Liquid Propellant Positioning and Control in Example Propellant Tank
thesisposted on 19.12.2021, 17:39 authored by Logan Daniel WaltersLogan Daniel Walters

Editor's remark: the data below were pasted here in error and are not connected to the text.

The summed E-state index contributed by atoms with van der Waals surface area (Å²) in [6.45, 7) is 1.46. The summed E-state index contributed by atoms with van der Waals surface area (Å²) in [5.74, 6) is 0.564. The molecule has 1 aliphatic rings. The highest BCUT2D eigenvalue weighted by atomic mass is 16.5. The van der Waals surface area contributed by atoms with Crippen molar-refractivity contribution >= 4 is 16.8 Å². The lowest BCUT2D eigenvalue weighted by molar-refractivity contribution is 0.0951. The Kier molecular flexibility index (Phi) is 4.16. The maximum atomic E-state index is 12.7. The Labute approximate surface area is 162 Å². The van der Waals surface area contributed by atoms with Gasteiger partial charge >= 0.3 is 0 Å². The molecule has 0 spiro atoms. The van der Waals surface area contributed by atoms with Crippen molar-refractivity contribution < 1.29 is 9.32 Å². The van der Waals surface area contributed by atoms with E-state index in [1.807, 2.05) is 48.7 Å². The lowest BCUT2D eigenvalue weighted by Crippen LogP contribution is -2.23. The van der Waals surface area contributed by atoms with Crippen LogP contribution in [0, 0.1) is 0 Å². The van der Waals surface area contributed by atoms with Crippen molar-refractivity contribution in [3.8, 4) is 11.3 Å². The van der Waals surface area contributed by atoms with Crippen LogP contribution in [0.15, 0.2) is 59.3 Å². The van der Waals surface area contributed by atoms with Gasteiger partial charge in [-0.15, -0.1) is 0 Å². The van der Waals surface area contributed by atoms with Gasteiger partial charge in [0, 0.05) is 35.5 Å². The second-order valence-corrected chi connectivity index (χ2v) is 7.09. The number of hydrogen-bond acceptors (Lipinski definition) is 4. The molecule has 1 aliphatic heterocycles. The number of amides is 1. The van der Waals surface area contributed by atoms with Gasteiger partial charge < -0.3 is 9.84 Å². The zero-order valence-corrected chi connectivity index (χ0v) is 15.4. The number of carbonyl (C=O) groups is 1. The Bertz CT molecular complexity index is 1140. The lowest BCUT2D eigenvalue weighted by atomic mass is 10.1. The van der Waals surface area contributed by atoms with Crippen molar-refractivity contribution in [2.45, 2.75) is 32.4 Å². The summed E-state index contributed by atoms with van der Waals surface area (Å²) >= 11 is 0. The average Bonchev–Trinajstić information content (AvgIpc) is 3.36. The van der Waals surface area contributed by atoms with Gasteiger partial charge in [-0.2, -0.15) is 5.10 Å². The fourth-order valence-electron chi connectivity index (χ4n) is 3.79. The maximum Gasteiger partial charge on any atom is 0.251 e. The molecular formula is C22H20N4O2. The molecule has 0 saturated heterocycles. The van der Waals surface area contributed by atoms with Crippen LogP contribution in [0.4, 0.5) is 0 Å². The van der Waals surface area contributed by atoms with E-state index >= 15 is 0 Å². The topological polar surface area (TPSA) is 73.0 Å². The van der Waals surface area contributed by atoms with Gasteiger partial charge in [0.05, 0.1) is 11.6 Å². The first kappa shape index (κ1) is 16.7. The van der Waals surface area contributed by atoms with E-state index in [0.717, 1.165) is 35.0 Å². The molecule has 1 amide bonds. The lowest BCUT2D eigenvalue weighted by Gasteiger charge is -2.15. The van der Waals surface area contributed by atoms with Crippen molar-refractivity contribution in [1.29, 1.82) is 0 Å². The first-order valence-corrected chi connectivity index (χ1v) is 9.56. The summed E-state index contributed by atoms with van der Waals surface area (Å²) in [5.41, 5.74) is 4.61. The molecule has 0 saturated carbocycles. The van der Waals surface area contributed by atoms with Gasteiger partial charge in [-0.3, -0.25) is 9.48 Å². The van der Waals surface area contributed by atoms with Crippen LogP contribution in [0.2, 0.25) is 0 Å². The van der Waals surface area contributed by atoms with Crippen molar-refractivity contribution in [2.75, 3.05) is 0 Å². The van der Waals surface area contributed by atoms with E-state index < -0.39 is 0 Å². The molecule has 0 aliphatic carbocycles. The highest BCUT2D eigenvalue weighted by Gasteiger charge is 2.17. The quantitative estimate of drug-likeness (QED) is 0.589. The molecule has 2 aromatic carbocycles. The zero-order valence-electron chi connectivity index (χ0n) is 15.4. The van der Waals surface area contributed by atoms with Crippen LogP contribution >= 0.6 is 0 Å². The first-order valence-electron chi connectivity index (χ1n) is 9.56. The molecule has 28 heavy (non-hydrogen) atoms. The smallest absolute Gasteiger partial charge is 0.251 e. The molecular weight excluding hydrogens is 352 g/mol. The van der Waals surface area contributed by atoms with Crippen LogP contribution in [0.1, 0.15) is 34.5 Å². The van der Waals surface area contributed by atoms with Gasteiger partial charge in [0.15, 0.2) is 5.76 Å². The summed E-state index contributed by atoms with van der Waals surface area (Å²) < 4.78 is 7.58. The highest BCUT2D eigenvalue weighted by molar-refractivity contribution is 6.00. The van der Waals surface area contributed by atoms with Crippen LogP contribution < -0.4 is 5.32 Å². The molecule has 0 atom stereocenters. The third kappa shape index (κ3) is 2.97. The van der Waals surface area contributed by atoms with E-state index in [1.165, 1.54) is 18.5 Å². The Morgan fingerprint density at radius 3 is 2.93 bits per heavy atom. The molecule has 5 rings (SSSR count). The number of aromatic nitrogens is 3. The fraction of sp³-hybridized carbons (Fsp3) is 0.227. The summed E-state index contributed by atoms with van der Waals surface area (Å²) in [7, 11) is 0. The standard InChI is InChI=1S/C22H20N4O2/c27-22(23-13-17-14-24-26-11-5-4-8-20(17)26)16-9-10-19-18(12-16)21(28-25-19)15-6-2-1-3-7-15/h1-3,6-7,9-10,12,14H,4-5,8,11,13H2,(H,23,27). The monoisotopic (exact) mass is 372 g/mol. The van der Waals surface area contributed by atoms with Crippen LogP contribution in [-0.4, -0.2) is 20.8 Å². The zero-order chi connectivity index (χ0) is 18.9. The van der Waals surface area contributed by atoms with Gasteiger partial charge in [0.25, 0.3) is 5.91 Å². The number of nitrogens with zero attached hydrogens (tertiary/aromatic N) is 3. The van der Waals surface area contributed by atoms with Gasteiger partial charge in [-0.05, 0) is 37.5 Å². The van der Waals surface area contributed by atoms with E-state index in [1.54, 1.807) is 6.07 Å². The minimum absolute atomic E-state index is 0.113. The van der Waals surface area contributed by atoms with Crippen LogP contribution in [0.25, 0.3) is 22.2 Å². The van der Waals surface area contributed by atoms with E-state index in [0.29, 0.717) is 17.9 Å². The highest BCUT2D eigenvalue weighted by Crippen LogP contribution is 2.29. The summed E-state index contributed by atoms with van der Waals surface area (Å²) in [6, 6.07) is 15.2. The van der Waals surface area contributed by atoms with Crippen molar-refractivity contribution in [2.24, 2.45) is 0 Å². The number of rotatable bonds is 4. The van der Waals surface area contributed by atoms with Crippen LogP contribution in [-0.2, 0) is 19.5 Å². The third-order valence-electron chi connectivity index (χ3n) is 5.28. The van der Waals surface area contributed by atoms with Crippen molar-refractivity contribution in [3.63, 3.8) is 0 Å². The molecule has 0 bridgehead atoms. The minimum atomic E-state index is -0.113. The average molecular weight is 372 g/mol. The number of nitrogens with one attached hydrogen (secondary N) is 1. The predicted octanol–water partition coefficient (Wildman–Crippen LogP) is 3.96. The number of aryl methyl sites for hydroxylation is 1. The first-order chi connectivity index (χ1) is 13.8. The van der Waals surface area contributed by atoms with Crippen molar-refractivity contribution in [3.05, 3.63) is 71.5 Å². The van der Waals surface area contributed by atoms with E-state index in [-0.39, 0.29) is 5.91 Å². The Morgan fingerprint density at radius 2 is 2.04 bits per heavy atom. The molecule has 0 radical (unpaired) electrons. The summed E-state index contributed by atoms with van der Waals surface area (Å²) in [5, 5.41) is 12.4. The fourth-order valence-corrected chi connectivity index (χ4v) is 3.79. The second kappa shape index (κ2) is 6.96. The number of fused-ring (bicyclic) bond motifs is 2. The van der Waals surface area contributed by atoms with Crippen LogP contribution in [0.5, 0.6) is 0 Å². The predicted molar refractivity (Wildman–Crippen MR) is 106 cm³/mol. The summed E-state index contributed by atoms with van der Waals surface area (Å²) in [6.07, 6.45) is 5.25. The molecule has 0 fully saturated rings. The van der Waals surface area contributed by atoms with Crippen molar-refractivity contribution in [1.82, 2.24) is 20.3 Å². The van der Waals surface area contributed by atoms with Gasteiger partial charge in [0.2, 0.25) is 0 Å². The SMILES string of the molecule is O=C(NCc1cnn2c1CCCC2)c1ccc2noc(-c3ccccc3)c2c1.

Two topics relating to low gravity fluid behavior in satellite propellant tanks are considered. In the first, static case, the problem of liquid trapping is examined. Satellite propellant tank end caps optimized for weight are generally shallower and more oblate than hemispherical end caps of the same radius. However, these shallower end caps pose an interesting challenge for propellant management. In the absence of vanes, it is possible for liquid propellant to be trapped in the tank and become unusable. Understanding of how propellant tends to distribute itself in the bare, vaneless tank can be used to drive vane design to counteract these tendencies and ensure propellant remains where desired. The first section of this thesis aims to demonstrate methods that can be used to identify when, how, and why liquid trapping occurs in a given tank geometry. A fluid statics code called Surface Evolver is used to calculate possible fluid configurations for different propellant volumes, contact angles, and end cap designs. The specific case of a cylindrical tank with 2:1 ellipsoidal end caps is studied extensively for ranges of fill fractions and contact angles to illustrate the methods used. Results are computed for each possible propellant configuration: a spherical liquid-gas interface, an asymmetric liquid-gas interface, and a liquid ring. Analytical solutions are found and compared against Surface Evolver results for the spherical liquid-gas interface and liquid ring, showing excellent agreement. Results are also found for other aspect ratio ellipsoidal end caps, superellipsoidal end caps, and torispherical end caps. Each non-hemispherical dome design is found to be able to trap liquid away from the axis of the tank regardless of contact angle. The second part of this thesis, focusing on the dynamic case, details the development of an experimental payload designed to fly on Virgin Galactic’s SpaceShipTwo. This experiment is designed to obtain data on sloshing behavior of liquids in microgravity in response to rotation. The payload contains eight scaled down propellant tanks that are rotated while in microgravity, and the resulting slosh is recorded by video cameras inside the payload. The video will be analyzed after the experiment to extract data on damping rates and potentially positional data of the liquid-gas interface. The impact of constraints on the design of the overall experiment are discussed. The purpose of each component in the experiment is explained and justified relative to the design constraints. The remaining work that must be completed before flight on SpaceShipTwo is reviewed, highlighting the most significant unknowns.